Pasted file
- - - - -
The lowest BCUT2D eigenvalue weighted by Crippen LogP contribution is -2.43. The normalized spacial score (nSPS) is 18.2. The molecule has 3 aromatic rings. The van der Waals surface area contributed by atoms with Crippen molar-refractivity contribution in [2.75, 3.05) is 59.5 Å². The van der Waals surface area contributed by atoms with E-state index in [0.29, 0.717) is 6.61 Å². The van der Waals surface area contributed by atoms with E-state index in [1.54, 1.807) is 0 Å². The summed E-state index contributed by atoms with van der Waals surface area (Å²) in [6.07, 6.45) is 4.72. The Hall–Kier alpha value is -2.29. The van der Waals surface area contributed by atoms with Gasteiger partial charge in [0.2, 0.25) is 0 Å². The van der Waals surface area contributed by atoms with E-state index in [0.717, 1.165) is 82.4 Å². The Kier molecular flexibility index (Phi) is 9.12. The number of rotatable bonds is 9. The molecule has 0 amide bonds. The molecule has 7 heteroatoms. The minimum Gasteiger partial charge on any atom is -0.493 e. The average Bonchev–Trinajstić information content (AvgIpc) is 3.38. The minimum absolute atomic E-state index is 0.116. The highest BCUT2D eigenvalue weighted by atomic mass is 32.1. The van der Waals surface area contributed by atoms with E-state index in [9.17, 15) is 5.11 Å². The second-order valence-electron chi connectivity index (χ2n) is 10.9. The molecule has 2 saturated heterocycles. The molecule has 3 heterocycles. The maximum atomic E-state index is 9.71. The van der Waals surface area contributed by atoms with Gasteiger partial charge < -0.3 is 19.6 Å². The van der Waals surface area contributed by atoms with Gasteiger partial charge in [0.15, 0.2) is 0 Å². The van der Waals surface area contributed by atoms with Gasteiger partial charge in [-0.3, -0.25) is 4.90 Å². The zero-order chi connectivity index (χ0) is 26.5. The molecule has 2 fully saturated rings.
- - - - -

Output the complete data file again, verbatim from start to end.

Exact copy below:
The lowest BCUT2D eigenvalue weighted by Crippen LogP contribution is -2.43. The normalized spacial score (nSPS) is 18.2. The molecule has 3 aromatic rings. The van der Waals surface area contributed by atoms with Crippen molar-refractivity contribution in [2.75, 3.05) is 59.5 Å². The van der Waals surface area contributed by atoms with E-state index in [0.29, 0.717) is 6.61 Å². The van der Waals surface area contributed by atoms with E-state index in [1.54, 1.807) is 0 Å². The summed E-state index contributed by atoms with van der Waals surface area (Å²) in [6.07, 6.45) is 4.72. The Hall–Kier alpha value is -2.29. The van der Waals surface area contributed by atoms with Gasteiger partial charge in [0.2, 0.25) is 0 Å². The van der Waals surface area contributed by atoms with E-state index in [0.717, 1.165) is 82.4 Å². The Kier molecular flexibility index (Phi) is 9.12. The number of rotatable bonds is 9. The molecule has 0 amide bonds. The molecule has 7 heteroatoms. The minimum Gasteiger partial charge on any atom is -0.493 e. The average Bonchev–Trinajstić information content (AvgIpc) is 3.38. The minimum absolute atomic E-state index is 0.116. The highest BCUT2D eigenvalue weighted by atomic mass is 32.1. The van der Waals surface area contributed by atoms with E-state index in [9.17, 15) is 5.11 Å². The second-order valence-electron chi connectivity index (χ2n) is 10.9. The molecule has 2 saturated heterocycles. The molecule has 3 heterocycles. The maximum atomic E-state index is 9.71. The van der Waals surface area contributed by atoms with Gasteiger partial charge < -0.3 is 19.6 Å². The van der Waals surface area contributed by atoms with Gasteiger partial charge in [0.15, 0.2) is 0 Å². The van der Waals surface area contributed by atoms with Gasteiger partial charge in [-0.3, -0.25) is 4.90 Å². The zero-order chi connectivity index (χ0) is 26.5. The molecule has 2 fully saturated rings.